I’ve been reading (and sometimes participating) in a blog produced by a “Christian.” I put that in quotes because she is not your regular dyed-in-the-wool, hellfire and damnation believer. While she tends to follow along with most mainline Christian beliefs (resurrection and salvation by Jesus), there are several indications she can think for herself, which it seems many (most?) believers fail to do. On more than one occasion, she has expressed her disagreement with the standard fare offered by the church.
Nevertheless, having said that, the undercurrent that tends to run through the minds of most believers is still there, i.e, God is a good guy. Maybe not always nice, but deep down, a genuinely decent bloke. Any “bad things” he does are really just for our own good.
In one of her recent postings (Can God Feel Regret? Genesis 6:6), she makes this statement:
God knew before he made the world that Adam’s line would become corrupt and that he would have to destroy them because of how corrupt they would become.
She goes on to say:
He felt regret and was grieved … he does not just sit outside of time unmoved …
Now I will give this blogger credit because she adds:
Many theologians have asserted that God, because he is infallible, cannot feel emotions such as regret or sorrow. They say that places in the Bible like Genesis 6:6 are examples of anthropomorphism. (emphasis mine)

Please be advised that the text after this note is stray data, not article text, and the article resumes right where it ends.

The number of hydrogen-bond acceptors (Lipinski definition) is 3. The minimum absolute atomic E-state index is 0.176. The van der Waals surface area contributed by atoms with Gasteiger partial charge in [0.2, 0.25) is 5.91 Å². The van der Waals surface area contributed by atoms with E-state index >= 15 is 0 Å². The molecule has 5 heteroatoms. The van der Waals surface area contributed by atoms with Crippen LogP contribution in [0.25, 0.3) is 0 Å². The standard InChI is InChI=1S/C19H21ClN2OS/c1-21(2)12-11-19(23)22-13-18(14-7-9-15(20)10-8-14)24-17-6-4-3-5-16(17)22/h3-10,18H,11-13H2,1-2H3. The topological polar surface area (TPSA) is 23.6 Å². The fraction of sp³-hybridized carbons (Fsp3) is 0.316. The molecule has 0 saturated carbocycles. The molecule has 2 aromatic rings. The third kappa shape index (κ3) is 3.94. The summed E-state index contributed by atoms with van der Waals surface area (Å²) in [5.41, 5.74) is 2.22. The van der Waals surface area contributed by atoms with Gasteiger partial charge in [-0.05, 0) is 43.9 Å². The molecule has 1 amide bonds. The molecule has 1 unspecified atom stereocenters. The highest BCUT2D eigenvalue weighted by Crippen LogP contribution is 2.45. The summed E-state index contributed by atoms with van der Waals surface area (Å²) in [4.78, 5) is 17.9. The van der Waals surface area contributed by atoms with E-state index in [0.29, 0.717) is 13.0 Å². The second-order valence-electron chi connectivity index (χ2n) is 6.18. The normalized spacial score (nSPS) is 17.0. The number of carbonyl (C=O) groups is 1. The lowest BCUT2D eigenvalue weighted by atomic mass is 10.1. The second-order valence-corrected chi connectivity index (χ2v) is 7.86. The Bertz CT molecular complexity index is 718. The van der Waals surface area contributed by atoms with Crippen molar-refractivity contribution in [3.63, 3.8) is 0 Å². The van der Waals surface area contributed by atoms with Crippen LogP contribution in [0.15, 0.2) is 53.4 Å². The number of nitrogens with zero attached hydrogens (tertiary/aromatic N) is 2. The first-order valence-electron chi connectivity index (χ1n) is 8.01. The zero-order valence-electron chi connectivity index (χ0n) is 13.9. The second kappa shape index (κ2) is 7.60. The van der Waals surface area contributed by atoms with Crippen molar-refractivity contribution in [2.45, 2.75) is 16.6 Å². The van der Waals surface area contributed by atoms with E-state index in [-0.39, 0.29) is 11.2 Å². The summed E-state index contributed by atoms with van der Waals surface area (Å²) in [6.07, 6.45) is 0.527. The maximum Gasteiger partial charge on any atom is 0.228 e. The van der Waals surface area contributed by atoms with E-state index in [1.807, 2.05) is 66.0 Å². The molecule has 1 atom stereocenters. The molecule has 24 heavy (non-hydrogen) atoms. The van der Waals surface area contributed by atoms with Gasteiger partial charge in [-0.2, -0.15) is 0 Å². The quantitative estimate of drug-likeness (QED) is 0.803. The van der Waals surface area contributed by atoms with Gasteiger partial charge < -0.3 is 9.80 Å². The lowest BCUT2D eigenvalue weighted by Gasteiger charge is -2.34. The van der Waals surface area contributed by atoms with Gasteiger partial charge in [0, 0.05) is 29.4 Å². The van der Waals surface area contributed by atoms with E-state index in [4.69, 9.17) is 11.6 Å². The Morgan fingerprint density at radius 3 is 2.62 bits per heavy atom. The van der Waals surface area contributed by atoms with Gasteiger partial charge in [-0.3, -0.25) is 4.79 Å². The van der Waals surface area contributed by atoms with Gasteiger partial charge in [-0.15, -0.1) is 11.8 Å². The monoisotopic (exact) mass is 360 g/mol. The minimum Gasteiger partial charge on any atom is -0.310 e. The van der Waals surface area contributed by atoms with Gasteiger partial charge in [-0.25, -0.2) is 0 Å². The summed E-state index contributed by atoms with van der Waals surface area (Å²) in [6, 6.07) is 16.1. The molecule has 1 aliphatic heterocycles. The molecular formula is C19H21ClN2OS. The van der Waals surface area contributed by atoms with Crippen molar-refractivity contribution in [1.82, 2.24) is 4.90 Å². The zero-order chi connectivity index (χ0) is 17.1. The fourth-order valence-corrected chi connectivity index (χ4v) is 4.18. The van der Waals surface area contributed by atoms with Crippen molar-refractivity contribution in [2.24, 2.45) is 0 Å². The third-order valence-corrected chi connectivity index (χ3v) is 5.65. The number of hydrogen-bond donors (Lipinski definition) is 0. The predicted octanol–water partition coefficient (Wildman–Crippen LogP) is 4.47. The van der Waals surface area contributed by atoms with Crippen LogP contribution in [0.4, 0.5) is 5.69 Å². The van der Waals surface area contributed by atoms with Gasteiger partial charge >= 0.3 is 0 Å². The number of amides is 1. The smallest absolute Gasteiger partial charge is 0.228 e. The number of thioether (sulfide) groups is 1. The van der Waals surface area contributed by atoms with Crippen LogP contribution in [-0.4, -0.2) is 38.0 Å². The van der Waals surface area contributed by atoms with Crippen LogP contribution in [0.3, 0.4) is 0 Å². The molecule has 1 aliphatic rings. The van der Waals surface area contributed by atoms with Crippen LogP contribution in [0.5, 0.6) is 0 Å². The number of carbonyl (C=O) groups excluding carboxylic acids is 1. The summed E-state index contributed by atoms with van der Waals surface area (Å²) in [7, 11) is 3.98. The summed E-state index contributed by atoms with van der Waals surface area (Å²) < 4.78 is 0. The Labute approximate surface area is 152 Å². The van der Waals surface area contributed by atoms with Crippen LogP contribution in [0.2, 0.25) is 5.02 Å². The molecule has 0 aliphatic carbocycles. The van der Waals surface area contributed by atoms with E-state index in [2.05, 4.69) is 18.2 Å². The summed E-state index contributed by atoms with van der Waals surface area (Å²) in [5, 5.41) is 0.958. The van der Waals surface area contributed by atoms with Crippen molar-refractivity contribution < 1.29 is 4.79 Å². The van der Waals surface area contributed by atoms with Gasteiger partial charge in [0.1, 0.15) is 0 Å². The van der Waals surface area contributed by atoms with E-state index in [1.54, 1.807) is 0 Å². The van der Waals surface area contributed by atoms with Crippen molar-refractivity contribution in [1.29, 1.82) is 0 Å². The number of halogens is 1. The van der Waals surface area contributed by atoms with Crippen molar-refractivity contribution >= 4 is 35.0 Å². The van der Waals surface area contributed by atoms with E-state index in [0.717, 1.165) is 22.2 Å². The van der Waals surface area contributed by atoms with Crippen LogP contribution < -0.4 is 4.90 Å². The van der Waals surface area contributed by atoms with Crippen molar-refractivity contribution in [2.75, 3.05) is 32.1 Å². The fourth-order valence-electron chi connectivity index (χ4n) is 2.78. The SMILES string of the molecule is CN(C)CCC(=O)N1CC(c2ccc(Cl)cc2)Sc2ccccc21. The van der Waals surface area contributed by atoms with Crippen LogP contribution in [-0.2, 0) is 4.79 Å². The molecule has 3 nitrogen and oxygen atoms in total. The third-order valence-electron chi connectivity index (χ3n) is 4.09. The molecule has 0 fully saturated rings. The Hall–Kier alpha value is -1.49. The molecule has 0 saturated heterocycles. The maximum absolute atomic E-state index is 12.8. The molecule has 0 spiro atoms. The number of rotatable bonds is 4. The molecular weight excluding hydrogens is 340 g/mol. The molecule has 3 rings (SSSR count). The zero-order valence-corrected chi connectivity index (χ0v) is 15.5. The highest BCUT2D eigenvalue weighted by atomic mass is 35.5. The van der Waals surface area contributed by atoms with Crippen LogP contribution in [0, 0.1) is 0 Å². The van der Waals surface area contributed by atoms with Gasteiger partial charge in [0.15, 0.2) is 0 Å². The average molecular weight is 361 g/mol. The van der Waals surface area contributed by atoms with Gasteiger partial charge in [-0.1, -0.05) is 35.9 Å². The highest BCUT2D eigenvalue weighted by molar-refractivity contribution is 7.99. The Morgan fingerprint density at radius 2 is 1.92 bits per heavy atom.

I think those theologians are spot-on!
Think about it. Even in the very beginning, the writers of the Good Book gave God human traits (God saw that it was good, God rested, God spoke, God cursed, etc.).
But this is not surprising. How else could the ancients describe this One who is claimed to be omnipotent (having unlimited power), omnipresent (present everywhere at once), and omniscient (all-knowing)? Such attributes describe a being that is far beyond human experience. Thus, in order to make this God acceptable to human understanding, “He” must become like us!
That’s why it’s easy for this blogger (and others) to say that God knew this or that was going to happen so “He” took this or that action. This is totally human reasoning. Action A brought on Action B … or C … or whatever. But for this blogger, this is all because “God built cause and effect into the world.”
Have you ever considered why Christians position their God on a throne (literally and figuratively)? It seems obvious to me this elevates “Him” to a level above everyday human goings-on. Thus, when “He” does things that are distasteful to human nature, “He” can be excused due to “His” sovereign position. It’s never because it’s something that we, in reality, might do ourselves under similar circumstances (but that we would not want to admit).
When push comes to shove, there can be little doubt that God is US. While many may prefer to think “He” is an ethereal being that exists for our spiritual benefit, in the real world, the only “God” that exists is the one we create in our minds. And the way we treat each other has remarkable similarities to the way God treats individuals in the bible …
We get angry. We kill. We love. We show compassion. We forgive. We hate. We even die for each other.
And yes … we “feel regret and are grieved.”
Believers may try to explain all this away by saying humans were created in God’s image. But since no one has seen God or can realistically produce evidence that “He” exists, it seems much more likely, at least to me, that God is the image we see in the mirror.